Now, it does no good to fight fire with fire, and granted there are some people who won’t listen or have an open mind beyond their “industrial ag is bad” mode. But there are some in agriculture who are just as guilty by not having an open mind about organic production, or eating local. We can learn from each other. We can all do better. Yes we can.

To this end, I leave you with some links to efforts by some admirable people who are fighting (figuratively) the good fight and telling the good story of agriculture to consumers. This is a short list, and keep me posted of more, which we’ll pass along in coming posts! Have a great, safe weekend.

One Nebraska farm couple and their excellent blog

Very good Alabama dairman’s blog

Ohio farm broadcaster Andy Vance and his great blog

The Hand That Feeds U.S.

Read Michele Payn-Knoper’s Cause Matters blog and check out all her valuable links on this page.

See how farmers are using Twitter:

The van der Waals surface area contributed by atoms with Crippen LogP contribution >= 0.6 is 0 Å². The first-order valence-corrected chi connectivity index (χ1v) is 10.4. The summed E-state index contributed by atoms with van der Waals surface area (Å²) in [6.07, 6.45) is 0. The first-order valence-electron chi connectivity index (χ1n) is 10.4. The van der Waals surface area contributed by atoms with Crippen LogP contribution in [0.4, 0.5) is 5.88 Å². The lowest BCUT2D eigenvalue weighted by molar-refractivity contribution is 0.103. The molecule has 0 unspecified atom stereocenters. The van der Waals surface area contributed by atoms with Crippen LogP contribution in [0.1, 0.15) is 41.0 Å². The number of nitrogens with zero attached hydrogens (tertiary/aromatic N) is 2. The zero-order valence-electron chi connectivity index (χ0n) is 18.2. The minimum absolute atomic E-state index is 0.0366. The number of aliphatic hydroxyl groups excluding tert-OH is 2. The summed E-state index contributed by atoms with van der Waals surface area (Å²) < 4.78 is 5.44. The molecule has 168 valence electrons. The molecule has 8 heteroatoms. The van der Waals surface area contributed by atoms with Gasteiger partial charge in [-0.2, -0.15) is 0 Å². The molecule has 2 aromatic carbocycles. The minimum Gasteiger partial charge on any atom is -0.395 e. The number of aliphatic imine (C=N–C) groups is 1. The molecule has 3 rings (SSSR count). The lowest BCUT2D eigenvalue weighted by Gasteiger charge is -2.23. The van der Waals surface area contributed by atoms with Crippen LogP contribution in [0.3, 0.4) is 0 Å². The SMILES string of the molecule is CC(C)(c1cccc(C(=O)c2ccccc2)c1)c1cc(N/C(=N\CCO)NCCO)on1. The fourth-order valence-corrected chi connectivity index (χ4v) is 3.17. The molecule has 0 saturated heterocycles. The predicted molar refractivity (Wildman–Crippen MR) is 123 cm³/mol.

Nebraska Corn Growers blog

Join Twitter and become a part of the AgChat group (farmers, industry folks, foodies and more) held every Tuesday night from 8-10 EDT. You can check out a recent chat here. And AgChat has a Facebook page, too.

Education, Farmers, GPS, Resources, sustainability

Technology Will Drive Economic Recovery

Kurt Lawton

Farm operations that embrace increased productivity through technology will help drive the world’s economic recovery, according to Ray O’Connor, president and CEO of Topcon Positioning Systems. “And this drives top-ranked technology companies to continue to support strong R&D efforts.”

“In tough times, increasing productivity through the acceptance of technological breakthroughs will be the difference in success and failure, the difference in being competitive and trailing the competition.

“The economic turnaround will be technology-fueled, driven by the products of forward-thinking companies and the forward-thinking businesses that buy the products that increase productivity,” he said.

The key to any successful farm operation “is managing time to optimize results. If you can save time on every phase of every job, you put more money in your pocket. If you find a technology that will make your machines and people more productive, you become more competitive. And, if you look at what technological breakthroughs can do to not only help you make it during the tough times, but exceed, or even double, the industry averages, you will be in the driver’s seat when business turns around.”